Date on Paper


Document Type

Doctoral Paper

Degree Name




Committee Chair

Hardin-Fanning, Frances

Committee Member


Author's Keywords

chronic musculoskeletal pain, fasting,intermittent fasting,inflammation



Background: Chronic musculoskeletal pain was a significant problem in this primary care clinic. A total of 75% of the primary care providers (PCPs) agreed to consider an alternative treatment for chronic pain and Intermittent fasting (IF) was introduced as an option.

Purpose: Quality improvement project to introduce IF as an adjunct to traditional pain management for chronic musculoskeletal pain, evaluate PCPs’ application, and patient response to provider recommendation of IF.

Methods: A virtual continuing education (CE) program on IF was presented to PCPs in family medicine to establish baseline competency. For two months, 29 patients were recommended IF who presented with chronic low back pain (N=13), chronic neck pain (N=7), and osteoarthritis (N=9). Retrospective chart reviews verified that PCPs recommended and documented the use of IF. Within two weeks, telephone calls collected patients' pre- and post-intervention continuous fasting hours and pain perception in response to IF.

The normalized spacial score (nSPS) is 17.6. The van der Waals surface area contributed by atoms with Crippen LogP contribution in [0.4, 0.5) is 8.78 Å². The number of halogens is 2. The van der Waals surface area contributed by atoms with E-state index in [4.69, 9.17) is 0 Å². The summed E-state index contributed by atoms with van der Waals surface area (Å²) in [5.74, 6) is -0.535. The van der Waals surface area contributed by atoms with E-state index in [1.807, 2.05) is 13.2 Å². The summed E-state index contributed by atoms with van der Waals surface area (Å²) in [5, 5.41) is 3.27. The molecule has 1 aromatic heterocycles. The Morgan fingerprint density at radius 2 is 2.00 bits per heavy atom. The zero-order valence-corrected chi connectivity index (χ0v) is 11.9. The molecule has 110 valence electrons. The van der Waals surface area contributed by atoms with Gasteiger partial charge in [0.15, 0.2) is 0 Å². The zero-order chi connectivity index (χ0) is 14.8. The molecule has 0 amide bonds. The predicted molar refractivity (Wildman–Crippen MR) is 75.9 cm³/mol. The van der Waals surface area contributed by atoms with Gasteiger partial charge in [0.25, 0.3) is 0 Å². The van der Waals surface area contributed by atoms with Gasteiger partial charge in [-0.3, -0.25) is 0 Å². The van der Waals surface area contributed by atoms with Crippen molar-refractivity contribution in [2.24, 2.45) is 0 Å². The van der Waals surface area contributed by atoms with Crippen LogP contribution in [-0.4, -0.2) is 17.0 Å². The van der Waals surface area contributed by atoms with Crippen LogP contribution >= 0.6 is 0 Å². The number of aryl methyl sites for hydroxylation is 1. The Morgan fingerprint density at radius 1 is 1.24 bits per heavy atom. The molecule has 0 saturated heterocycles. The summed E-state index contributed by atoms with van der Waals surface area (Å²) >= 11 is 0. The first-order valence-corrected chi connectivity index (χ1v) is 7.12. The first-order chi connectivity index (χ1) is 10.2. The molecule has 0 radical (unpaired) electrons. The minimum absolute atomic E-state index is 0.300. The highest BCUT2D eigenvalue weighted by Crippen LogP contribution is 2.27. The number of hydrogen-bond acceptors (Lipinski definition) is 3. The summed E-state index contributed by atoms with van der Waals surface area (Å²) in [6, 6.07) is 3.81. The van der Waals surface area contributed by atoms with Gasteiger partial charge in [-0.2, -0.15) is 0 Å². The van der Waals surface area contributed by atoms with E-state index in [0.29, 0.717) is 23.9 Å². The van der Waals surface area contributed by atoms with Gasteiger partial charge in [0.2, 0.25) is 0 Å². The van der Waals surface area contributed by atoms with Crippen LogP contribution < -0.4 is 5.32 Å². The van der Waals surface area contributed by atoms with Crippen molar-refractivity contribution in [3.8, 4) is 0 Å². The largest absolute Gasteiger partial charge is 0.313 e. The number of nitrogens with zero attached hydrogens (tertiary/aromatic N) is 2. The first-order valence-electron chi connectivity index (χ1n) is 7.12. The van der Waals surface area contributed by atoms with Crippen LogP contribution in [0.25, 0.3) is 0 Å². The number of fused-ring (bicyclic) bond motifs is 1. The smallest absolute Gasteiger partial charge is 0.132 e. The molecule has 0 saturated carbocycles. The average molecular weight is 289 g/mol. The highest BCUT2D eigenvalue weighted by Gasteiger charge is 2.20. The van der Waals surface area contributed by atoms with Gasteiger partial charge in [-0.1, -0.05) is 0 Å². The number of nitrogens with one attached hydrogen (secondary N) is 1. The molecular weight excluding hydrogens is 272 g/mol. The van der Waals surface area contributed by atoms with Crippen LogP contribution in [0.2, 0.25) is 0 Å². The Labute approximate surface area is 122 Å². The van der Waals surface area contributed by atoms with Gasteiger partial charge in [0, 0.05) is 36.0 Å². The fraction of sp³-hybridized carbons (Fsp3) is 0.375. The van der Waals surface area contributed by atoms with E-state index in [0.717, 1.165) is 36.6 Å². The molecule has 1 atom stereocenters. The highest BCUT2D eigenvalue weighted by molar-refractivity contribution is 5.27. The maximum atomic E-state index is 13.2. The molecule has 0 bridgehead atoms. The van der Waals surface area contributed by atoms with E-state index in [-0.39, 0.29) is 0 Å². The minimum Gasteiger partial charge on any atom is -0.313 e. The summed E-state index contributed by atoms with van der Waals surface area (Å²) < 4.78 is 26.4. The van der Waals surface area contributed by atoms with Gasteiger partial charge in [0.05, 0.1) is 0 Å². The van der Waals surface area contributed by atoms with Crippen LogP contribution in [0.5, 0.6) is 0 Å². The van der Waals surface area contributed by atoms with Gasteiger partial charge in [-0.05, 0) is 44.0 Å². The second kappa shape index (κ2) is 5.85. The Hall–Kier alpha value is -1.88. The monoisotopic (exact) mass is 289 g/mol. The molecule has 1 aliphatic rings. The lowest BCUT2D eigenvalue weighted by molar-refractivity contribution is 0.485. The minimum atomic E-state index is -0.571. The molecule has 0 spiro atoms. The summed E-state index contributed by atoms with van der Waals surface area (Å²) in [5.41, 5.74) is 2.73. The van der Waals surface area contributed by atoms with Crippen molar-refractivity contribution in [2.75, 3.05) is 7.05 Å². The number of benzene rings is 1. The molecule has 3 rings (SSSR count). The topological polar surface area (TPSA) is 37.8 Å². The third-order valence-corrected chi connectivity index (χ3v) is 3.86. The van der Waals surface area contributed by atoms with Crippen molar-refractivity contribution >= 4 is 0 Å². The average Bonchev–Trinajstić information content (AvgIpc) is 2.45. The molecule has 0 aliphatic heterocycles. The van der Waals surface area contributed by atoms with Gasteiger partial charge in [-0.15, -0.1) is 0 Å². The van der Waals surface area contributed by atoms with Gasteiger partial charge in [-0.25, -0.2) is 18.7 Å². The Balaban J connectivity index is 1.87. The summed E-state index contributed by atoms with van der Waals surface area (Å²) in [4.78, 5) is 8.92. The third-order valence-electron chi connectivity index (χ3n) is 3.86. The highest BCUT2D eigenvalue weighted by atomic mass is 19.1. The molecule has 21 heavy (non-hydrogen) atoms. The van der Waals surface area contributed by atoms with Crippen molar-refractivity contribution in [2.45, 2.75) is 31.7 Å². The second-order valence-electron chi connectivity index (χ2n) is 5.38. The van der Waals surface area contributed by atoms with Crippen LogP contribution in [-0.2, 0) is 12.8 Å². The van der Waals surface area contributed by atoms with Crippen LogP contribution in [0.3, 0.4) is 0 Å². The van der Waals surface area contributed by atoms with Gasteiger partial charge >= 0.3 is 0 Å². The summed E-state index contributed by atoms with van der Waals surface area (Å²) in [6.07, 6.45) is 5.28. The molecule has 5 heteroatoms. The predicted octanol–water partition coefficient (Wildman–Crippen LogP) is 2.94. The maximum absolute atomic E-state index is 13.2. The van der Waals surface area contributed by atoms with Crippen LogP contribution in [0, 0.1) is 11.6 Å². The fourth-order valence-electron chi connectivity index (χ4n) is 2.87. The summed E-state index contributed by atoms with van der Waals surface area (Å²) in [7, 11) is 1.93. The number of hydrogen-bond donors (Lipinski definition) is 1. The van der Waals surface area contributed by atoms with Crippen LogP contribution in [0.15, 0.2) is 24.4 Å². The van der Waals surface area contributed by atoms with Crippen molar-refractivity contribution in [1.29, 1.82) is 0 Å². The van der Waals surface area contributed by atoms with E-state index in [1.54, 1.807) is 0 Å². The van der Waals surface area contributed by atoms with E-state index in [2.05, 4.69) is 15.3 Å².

Results: Chart reviews showed 62.5 % of PCPs recommended IF. A paired t-test was conducted to compare pre-(M = 7.78, SD = 0.74) and post-intervention (M = 11, SD = 1.51) continuous fasting hours, and a significant positive difference was calculated from these fasting hours; t (28) = 10.8, p = < .001. There was a 36% increase in continuous fasting hours post-intervention, but the Fisher’s Exact test (p = .05) did not indicate a significant association between change in continuous fasting hours and pain improvement.

Conclusion: Although a change in fasting hours did not lead to pain improvement, the

recommendations by PCPs and patients' willingness to trial IF were positive outcomes.

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Nursing Commons